Flowers have been a regular custom on Mother’s day for my father and his father. I remember my father giving my mother a palate of pansies every Mother’s day. He would present them to her after church and then plant them for her with her. I just learned two weeks ago that his father would give his wife (my grandmother) the same gift, but he would give them to her in the front yard of their house on 47th and Seward in Omaha by planting them himself in a large planter that he had purposely built for that reason. I learned that from an 85 year old cousin that grew up next door to my grandparents. Her mother was my grandmother’s sister. She is in the tree behind my father and his mother in this picture.

As we look forward to celebrating Mother’s day this coming Sunday, I thought you might be interested in hearing how Mother’s Day started. Here’s what I learned about it.

Anna M. Jarvis (1864–1948) first suggested the national observance of an annual day honoring all mothers because she had loved her own mother so dearly. At a memorial service for her mother on May 10, 1908, Miss Jarvis gave a carnation (her mother’s favorite flower) to each person who attended. Within the next few years, the idea of a day to honor mothers gained popularity, and Mother’s Day was observed in a number of large cities in the U.S. On May 9, 1914, by an act of Congress, President Woodrow Wilson proclaimed the second Sunday in May as Mother’s Day. He established the day as a time for “public expression of our love and reverence for the mothers of our country.” By then it had become customary to wear white carnations to honor departed mothers and red to honor the living, a custom that continues to this day.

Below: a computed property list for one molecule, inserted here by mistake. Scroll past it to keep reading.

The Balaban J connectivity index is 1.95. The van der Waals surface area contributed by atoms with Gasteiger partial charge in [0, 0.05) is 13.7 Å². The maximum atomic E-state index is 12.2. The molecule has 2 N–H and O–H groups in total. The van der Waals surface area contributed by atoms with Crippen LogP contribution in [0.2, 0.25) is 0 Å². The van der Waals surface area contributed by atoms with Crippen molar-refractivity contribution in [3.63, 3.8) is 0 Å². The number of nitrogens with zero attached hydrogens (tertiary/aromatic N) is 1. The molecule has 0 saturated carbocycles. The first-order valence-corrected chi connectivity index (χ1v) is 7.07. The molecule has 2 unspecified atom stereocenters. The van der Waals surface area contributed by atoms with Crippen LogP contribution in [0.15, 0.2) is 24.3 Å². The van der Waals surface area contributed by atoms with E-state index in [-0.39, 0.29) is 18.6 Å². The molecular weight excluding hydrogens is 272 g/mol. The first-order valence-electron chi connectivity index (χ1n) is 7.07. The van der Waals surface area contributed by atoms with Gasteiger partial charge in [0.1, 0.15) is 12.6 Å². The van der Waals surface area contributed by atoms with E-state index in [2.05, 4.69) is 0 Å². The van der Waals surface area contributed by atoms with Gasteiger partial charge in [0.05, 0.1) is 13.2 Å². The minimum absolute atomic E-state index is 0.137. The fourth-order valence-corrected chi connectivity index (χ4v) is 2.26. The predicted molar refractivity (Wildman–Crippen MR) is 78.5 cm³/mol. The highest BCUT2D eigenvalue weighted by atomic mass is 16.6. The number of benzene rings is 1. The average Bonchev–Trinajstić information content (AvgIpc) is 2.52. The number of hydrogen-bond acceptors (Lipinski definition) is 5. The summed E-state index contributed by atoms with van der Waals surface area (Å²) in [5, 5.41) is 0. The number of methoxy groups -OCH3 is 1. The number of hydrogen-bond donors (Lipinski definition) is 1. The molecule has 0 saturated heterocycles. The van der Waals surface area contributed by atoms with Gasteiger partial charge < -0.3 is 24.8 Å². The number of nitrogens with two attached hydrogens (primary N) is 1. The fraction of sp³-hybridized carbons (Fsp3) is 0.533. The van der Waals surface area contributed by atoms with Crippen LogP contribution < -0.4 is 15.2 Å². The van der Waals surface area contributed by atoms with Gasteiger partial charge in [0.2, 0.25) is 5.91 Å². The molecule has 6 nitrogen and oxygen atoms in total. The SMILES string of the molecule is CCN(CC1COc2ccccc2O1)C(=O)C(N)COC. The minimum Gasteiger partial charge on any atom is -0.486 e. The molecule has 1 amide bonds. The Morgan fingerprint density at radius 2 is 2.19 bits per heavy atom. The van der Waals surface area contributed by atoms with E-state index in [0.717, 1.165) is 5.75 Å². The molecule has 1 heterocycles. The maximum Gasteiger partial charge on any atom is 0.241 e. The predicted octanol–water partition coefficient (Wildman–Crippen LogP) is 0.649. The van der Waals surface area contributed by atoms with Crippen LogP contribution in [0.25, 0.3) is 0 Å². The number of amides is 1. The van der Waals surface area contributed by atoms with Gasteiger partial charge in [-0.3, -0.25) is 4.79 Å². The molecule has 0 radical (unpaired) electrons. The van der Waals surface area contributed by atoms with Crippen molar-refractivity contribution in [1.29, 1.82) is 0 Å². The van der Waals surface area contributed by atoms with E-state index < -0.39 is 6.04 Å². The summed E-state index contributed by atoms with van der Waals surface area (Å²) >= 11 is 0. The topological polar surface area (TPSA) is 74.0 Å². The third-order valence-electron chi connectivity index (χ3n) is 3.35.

“Honor your father and your mother, that your days may be long in the land that the LORD your God is giving you.” Exodus 20:12